monkey's uncle

notes on human ecology, population, and infectious disease

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Entries Tagged as 'formal demography'

Three Questions About Norms

March 3rd, 2012 · 1 Comment · Anthropology, Conservation, Demography, Human Ecology, Infectious Disease, Teaching

Well, it certainly has been a while since I’ve written anything here. Life has gotten busy with new projects, new responsibilities, etc. Yesterday, I participated in a workshop on campus sponsored by the Woods Institute for the Environment, the Young Environmental Scholars Conference. I was asked to stand-in for a faculty member who had to […]

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New Grant, Post-Doc Opportunity

August 18th, 2011 · 3 Comments · Human Ecology, Infectious Disease, Primates, Social Network Analysis

Biological and Human Dimensions of Primate Retroviral Transmission One of the great enduring mysteries in disease ecology is the timing of the AIDS pandemic. AIDS emerged as a clinical entity in the late 1970s, but HIV-1, the retrovirus that causes pandemic AIDS, entered the human population from wild primates many decades earlier, probably near the […]

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Update on Stanford Workshop on Migration and Adaptation

March 22nd, 2011 · No Comments · Demography, Human Ecology

Since my last update, we have added another faculty member to the workshop on Migration and Adaptation. Loren Landau, the Director of the African Centre for Migration and Society (ACMS) (formerly Forced Migration Studies Programme, FMSP) at Wits University in Johannesburg, South Africa will be joining us to discuss conceptual issues in understanding African migration […]

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Stanford Migration and Adaptation Workshop

March 14th, 2011 · 1 Comment · Demography

Information on our NICHD-funded April formal demography workshop on migration and adaptation is now posted on the website Stanford Center for Population Research (SCPR, pronounced “scooper”).  SCPR is itself hosted by Stanford’s Institute for Research in the Social Sciences (IRiSS), which is also the umbrella organization for the Methods of Analysis Program in the Social Sciences (MAPSS), a […]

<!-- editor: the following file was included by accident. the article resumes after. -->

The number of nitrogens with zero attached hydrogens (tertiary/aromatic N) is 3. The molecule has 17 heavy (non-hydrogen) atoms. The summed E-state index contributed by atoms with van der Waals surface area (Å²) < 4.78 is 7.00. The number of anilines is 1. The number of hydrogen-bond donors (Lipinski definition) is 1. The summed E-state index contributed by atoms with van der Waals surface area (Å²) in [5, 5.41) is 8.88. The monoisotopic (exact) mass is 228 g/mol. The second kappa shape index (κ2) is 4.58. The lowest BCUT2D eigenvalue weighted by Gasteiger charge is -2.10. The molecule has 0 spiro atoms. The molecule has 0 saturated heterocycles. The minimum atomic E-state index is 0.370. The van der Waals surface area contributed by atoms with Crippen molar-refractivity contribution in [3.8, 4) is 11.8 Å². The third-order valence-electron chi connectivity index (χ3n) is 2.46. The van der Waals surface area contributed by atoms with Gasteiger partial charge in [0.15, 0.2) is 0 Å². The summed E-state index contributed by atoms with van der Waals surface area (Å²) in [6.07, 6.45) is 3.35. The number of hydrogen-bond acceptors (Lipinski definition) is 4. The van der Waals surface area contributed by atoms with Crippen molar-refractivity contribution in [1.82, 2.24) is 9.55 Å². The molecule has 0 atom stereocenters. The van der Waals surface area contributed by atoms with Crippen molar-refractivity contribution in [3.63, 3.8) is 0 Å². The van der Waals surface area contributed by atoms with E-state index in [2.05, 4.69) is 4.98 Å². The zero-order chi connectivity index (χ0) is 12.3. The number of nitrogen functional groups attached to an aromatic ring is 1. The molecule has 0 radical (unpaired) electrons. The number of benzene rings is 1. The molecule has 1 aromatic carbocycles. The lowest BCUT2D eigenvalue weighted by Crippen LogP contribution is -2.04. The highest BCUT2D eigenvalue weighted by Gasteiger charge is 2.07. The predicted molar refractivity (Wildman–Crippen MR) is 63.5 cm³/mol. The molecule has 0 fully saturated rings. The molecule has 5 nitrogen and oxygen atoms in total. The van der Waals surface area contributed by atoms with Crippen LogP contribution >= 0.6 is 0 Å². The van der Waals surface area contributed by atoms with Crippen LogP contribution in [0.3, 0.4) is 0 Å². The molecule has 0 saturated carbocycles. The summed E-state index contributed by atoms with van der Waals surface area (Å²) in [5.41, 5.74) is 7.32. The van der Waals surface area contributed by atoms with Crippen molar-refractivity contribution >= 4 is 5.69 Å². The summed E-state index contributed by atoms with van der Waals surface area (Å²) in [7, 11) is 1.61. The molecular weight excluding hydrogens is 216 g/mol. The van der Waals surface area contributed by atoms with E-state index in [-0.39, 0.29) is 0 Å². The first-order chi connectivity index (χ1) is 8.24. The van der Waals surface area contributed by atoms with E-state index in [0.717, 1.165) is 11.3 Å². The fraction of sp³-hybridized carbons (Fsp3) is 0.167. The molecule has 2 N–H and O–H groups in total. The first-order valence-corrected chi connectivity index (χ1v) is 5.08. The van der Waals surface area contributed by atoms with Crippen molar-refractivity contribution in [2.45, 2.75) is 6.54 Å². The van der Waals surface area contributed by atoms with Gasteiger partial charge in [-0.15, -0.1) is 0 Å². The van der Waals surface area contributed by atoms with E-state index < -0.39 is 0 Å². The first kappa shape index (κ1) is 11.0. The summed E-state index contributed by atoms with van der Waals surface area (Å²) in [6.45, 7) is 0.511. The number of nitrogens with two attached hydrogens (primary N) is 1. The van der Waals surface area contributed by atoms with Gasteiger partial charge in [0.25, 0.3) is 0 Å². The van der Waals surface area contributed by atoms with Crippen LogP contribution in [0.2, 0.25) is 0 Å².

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Stanford Workshop in Biodemography

September 3rd, 2009 · 3 Comments · Demography, Evolution, Human Ecology, Statistics

On 29-31 October, we will be holding our next installment of the Stanford Workshops in Formal Demography and Biodemography, the result of an ongoing grant from NICHD to Shripad Tuljapurkar and myself.  This time around, we will venture onto the bleeding edge of biodemography.  Specific topics that we will cover include: The use of genomic […]

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Some More Thoughts on Human Development and Fertility

August 17th, 2009 · 1 Comment · Demography

I’m no longer on vacation which means that I have much less time to devote to blogging.  I just wanted to follow up on the last couple posts though before I jump back into the fray. I received some very stimulating comments from Edward Hugh and Aslak Berg, who are economists and contributers to the […]

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Follow-Up to the Reversal in Fertility Decline

August 10th, 2009 · 7 Comments · Demography

In my last post, I wrote about a new paper by Myrskylä and colleagues in this past week’s issue of Nature.  Craig Hadley sent me a link to a criticism of this paper, and really more the science reporting of it in the Economist, written by Edward Hugh on the blog A Fist Full of […]

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Reversal of Fertility Decline

August 8th, 2009 · 5 Comments · Demography

In a terrific paper in the latest issue of Nature, Myrskylä and colleagues (including my sometime collaborator Hans-Peter Kohler) demonstrate that total fertility rate (TFR) — which we typically think of as declining with economic development — actually increases at very high levels of development.  One of the fundamental challenges of social science remains explaining […]

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